Ugandan Government Officials Accused of Sexually Exploiting Refugees

An investigation carried out by Uganda;s independent Daily Monitor has revealed that a racket involving government officials is involved in sexual exploitation of under-age refugee girls.

According to the newspaper, the exploitation and abuse, is two-way traffic—some OPM, police and aid agencies’ officials use their powers to coerce young refugee girls and at times the most desperate for relocation to other countries into sex, while the refugee communities themselves, have individuals who have established themselves as big time pimps: these at times lure young women from their home countries in promise of job opportunities but on reaching Uganda register them as refugees and start brokering them around town.

One Burundian refugee, 24, narrated her ordeal of a senior OPM official requesting for either money or sex on order to process her permanent refugee identity card last year. After failing to raise the $300 (Shs1m) the official wanted, she caved in to sleeping with him and subsequently got the card, and a pregnancy. She now has a seven-months-old baby, but little means to fend for her.
“We have always known about these reports, and they are being looked into as part of the ongoing investigations,” the state minister for Relief and Disaster Preparedness, Mr Musa Ecweru is quoted by the paper.

In camp areas where families are unable to generate an income, it is not uncommon for women to become the sole earners through sex work. Some are forced by husbands and parents, others do so through the sheer necessity of survival.
Others are unaware of their coercion into the trade until it is too late, particularly the Somalis, Ethiopians and Eritreans.

These mostly come with intentions of living in Kampala, according to Mr Julius Isabirye, the head of Refugee Registration Desk at Old Kampala Police Station.
After being profiled, processed and issued with temporary certificates that enable them to travel around, they are then forwarded to OPM for issuance of the permanent certificates and further management.
Unlike their contemporaries in settlement camps, urban refugees are not housed, fed, nor given any other form of assistance.

“So this makes them very vulnerable and easy to target,” he added.
“From what we have gathered is that these brokers come from within the communities and have lived here for a very long time: so they know their way around and use all sorts of tricks,”he said.
Mr Isabirye, however, denied claims that officers under his command charged with profiling and processing refugees at times also sexually exploit the vulnerable women.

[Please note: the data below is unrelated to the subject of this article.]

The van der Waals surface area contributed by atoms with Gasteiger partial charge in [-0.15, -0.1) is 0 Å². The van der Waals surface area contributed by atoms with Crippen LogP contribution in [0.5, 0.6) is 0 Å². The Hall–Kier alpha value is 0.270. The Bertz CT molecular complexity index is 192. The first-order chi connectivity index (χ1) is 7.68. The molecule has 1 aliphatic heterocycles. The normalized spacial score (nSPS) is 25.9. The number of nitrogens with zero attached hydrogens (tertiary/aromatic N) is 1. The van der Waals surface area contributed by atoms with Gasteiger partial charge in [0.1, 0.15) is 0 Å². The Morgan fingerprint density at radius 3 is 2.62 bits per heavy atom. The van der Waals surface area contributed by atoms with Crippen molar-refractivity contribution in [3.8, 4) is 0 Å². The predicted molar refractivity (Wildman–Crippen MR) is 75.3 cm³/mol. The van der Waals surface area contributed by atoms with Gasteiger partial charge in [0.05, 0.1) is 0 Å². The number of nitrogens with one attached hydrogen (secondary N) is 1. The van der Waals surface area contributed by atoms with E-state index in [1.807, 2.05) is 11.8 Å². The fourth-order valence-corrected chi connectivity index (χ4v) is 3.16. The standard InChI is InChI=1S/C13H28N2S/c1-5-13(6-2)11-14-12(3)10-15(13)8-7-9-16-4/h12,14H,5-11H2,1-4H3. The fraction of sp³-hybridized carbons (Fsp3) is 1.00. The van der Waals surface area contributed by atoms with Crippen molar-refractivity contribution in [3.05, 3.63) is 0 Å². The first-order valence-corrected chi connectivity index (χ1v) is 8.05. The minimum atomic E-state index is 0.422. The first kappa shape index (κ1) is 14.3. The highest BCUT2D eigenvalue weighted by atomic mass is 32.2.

“We have only heard about those reports, gathered from our intelligence from within their communities,” he said adding that “Our desk stops at processing refugees so we cannot deal with such complaints and we don’t even know whether they are reported.”

“For long, since I took office, we have had a battle with these brokers. We keep arresting them but giventheir status as refugees, how to deal with them strongly becomes difficult for us, and most times they get out on police bond.

The scam being investigated by UN independent investigators and Uganda’s security organs includes among others, inflating numbers, dubious sub-contracts and selling relief items.

Uganda, ranks in 5th position of countries with large refugee populations, and prior to the scandal that prompted the visit by the UNHCR High Commissioner for Refugees Filippo Grandi on January 30, to set the ball rolling in sorting out the mess, was hailed globally as one of the best places to be for refugees.
However, for long, according to official and unofficial account, during the months long investigations by this newspaper established that officials were aware of the maleficence of sexual abuse and exploitation of refugees.

According to UNHCR, there are about 100,000 urban refugees mostly from Ethiopia, Eritrea, Rwanda, Somalia, and Burundi and lately the South Sudanese community is growing as well.
Mr Bornwell Kantande, the UNHCR’s country representative, said they are aware of the exploitation reports, some of which have appeared in the media. “Normally we have avenues for those allegations to be presented to UNHCR,” he said.

“The allegations are taken seriously and we do have a very strict regime in dealing with them. We have a zero tolerance for sex abuse and exploitation,” Mr Kantande said during an interview in Kampala.
He added: “These are serious issues which touch on the dignity of refugees, and we do everything we can to address them, so the victims can keep reporting them.”

The UNHCR boss, however, said he was not aware of any complaints lodged against any of his staff as regards coercing or manipulating refugee women into sexual activities to either get them documentation or relief items. Sexual abuse and trafficking of refugees is a little-acknowledged facet of the refugee crisis world over. However, it is a very real part of life for many forced to flee their homes, especially in DR Congo and South Sudan.According to the UN agency for refugees— UNHCR, the country is home to more than 1.4 million refugees. Verification of the actual number is ongoing after, as this newspaper reported the OPM refugee scam last month, it emerged that OPM and UN officials were mismanaging refugee operations.

Global reports. Across the globe, sex trafficking according to the UN agency for labour—International Labour Organisation (ILO), is said to be worth $99b and involving over 5 million victims. Since this illegal trade takes place largely underground, it seems likely that coming up with responsive policy is difficult.
So how best can the problem be tackled?

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